● The thyroid peroxidase (TPO) enzyme catalyzes the process of oxidation of the iodide to iodine and its binding (organification) to the tyrosine residues of thyroglobulin to form monoiodotyrosine (MIT) and diiodotyrosine (DIT).
● DIT and MIT molecules are linked by TPO to form thyroxine (T 4) and triiodothyronine (T 3) in a process known as coupling.
● Thyroglobulin containing T 4 and T 3 is resorbed into the follicular cells by endocytosis and is cleaved by lysosomal enzymes (proteases and peptidases) to release T 4 and T 3. T 4 and T 3 are then secreted into the circulation.
● Uncoupled MIT and DIT are deiodinated, and the free tyrosine and iodide are recycled. *children’s diabetes and endocrinology*

The thyroid gland stores T 4 and T 3 incorporated in thyroglobulin, and can therefore secrete T 4 and T 3 more quickly than if they had to be synthesized. *mercy health diabetes and endocrine center*

Extra – t thyroidal T 3 production


T 4 is produced entirely by the thyroid gland. The production rate of T 4 is about 100 μg per day.
However, only 20% of T 3 is produced directly by the thyroid gland (by coupling of MIT and DIT).
Around 80% of T 3 is produced by the deiodination of T 4 in peripheral extra-thyroidal tissues (mainly
liver and kidney). The total daily production rate of T 3 is about 35 μ g.
T 4 is converted to T 3 (the biologically active metabolite) by 5 ′ – deiodination (outer-ring deiodination). 5 ′ – Deiodination is mediated by deiodinases type 1 (D1) and type 2 (D2). D1 is the predominant

deiodination enzyme in the liver, kidney, and thyroid. D2 is the predominant deiodination enzyme in muscle, brain, pituitary, skin, and placenta. Type 3 deiodinase (D3) catalyzes the conversion of T 3 to reverse T 3 (the inactive metabolite) by 5 – deiodination (inner ring deiodination), as shown in Fig. 1.5.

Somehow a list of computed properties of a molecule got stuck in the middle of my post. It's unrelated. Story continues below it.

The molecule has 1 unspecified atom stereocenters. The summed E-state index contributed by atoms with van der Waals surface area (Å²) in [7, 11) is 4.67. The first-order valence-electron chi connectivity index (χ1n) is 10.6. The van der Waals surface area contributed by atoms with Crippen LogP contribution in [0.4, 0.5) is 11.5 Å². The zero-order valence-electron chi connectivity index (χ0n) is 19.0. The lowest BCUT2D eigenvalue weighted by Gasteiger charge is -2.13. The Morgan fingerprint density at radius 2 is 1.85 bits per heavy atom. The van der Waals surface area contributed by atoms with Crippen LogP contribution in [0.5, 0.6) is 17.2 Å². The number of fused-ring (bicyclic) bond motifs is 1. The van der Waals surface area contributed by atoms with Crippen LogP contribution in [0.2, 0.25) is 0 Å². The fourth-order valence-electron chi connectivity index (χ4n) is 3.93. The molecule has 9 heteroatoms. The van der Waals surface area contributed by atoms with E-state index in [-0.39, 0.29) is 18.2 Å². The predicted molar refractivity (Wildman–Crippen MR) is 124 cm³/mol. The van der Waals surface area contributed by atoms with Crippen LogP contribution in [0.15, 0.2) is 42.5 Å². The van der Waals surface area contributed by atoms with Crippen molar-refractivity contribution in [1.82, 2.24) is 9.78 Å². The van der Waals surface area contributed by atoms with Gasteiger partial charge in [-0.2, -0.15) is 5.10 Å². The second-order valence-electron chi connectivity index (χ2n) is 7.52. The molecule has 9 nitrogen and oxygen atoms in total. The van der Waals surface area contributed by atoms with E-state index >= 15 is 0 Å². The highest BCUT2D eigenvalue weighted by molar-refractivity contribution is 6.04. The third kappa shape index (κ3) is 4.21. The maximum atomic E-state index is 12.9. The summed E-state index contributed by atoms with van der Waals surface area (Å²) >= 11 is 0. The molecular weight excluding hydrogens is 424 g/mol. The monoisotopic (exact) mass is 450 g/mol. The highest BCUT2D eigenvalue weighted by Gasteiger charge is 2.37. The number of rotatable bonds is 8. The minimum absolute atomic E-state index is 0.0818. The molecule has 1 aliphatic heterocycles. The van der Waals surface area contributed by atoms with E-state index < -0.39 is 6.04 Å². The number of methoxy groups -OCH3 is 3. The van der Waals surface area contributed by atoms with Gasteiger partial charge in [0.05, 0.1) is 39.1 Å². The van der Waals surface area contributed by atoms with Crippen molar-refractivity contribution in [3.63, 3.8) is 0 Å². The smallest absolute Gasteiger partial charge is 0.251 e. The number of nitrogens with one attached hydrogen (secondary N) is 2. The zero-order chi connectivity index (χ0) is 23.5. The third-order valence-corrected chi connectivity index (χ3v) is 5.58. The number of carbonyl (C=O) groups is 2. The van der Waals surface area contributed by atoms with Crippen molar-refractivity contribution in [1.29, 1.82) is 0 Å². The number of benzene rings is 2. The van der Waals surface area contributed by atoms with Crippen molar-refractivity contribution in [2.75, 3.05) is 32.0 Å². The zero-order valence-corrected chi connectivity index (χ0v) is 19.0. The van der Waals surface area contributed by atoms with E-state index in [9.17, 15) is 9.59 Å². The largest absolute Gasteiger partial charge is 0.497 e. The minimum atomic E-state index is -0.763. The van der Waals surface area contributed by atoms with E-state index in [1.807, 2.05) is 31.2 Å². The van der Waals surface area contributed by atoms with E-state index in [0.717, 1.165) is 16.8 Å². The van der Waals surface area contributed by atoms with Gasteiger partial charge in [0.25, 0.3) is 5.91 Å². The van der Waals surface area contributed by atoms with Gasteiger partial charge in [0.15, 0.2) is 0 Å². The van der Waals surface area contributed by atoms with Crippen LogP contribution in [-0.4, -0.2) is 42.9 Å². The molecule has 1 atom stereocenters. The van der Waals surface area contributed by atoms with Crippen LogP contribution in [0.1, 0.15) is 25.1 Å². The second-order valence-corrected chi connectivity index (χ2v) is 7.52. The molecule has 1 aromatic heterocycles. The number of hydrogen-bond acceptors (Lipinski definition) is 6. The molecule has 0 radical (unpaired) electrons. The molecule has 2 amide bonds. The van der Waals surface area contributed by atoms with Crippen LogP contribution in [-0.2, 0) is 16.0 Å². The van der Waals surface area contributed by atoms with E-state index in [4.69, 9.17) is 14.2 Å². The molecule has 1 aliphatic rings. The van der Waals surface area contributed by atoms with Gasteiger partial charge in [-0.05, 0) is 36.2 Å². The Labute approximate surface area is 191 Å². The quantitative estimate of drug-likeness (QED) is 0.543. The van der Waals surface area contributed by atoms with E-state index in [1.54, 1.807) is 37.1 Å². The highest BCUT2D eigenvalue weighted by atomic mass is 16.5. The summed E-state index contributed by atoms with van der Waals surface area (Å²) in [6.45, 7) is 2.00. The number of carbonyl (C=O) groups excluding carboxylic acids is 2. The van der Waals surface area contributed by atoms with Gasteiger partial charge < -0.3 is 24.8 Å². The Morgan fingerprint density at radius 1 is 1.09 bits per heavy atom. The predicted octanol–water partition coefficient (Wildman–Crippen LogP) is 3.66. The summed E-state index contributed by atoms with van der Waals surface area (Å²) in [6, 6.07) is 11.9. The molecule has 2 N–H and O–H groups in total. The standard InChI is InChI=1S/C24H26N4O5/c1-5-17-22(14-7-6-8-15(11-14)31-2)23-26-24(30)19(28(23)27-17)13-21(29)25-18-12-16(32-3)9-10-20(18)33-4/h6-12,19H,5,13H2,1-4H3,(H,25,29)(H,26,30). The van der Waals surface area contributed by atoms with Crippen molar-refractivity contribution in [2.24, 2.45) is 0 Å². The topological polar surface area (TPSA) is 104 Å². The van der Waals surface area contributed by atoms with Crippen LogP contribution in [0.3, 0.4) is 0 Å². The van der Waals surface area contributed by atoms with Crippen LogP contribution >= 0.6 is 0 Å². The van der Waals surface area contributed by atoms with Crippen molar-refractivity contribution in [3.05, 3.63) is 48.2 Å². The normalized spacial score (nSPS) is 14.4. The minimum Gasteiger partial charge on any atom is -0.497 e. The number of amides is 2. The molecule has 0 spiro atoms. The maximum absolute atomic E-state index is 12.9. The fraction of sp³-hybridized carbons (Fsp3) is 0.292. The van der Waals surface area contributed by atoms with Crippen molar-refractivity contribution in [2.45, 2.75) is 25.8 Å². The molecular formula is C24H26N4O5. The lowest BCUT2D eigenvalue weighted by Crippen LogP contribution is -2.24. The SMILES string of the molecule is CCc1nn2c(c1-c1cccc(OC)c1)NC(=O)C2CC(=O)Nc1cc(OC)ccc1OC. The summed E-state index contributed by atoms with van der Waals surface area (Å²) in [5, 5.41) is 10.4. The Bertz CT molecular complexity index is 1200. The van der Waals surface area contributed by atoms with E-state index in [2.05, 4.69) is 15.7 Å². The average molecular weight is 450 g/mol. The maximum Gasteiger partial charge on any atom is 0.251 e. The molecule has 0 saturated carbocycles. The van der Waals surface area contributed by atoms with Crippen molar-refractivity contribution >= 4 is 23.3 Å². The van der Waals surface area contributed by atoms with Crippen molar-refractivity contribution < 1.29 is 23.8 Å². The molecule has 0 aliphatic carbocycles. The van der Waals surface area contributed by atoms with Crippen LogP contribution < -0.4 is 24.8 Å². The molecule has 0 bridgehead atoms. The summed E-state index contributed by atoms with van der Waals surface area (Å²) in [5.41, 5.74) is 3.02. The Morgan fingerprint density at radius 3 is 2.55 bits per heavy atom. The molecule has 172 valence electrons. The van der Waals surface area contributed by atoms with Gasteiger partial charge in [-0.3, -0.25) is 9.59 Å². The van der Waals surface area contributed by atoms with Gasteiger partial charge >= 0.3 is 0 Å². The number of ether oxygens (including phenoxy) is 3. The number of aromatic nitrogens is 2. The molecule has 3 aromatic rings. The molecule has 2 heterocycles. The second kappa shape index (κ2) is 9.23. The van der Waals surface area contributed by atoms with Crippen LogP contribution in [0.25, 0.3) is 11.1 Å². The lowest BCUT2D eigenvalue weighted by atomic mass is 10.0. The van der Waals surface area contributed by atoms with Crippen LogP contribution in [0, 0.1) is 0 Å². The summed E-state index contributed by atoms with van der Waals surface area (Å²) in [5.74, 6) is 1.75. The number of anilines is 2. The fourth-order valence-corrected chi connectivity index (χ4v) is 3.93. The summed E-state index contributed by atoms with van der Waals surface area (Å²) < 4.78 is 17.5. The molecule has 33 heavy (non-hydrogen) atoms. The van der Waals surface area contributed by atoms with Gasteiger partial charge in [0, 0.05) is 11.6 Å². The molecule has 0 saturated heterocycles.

Changes in T 3 concentration may indicate a change in the rate of peripheral conversion and may not be an accurate measure of the change in thyroid hormone production. For example, the rate of T 3 production (by 5 ′ – deiodination of T 4) is reduced in acute illness and starvation. *diabetes doctor specialist near me*

Total and free T 4 and T 3

Approximately 99.97% of circulating T 4 and 99.7% of circulating T 3 are bound to plasma proteins:
thyroid-binding globulin (TBG), transthyretin (also

known as thyroid-binding pre-albumin), albumin and lipoproteins. Only the unbound thyroid hormone is available to the tissues. T 3 is less strongly bound and therefore has a more rapid onset and offset of action. The binding proteins have both storage and buffer functions. They help to maintain the serum-free T 4
and T 3 levels within narrow limits, and also ensure the continuous and rapid availability of the hormones
to the tissues. Free thyroid hormone concentrations are easier to interpret than total thyroid hormone levels. This is because the level of bound hormone alters with changes in the levels of thyroid-binding proteins, even though free T 4 (and T 3) concentrations do not change and the patient remains euthyroid. Box 1.1summarizes factors that may
alter TBG levels. *diabetes doctor specialist near me*

The conversion of T 4 to T 3 by 5 ′ – deiodination and to reverse T 3 by 5 – deiodination.

Other causes of increased serum total T 4 and T 3 levels include familial dysalbuminaemic hyperthyroxinaemia (due to the presence of abnormal albumin with a higher affinity for T 4) and the presence of anti – T 4 antibodies. Patients with these conditions are euthyroid, have normal serum thyroid-stimulating hormone (TSH) levels, and usually, have normal serum-free T 4 and T 3 levels when measured by appropriate methods. *diabetes doctor specialist near me*

Thyroid hormone metabolism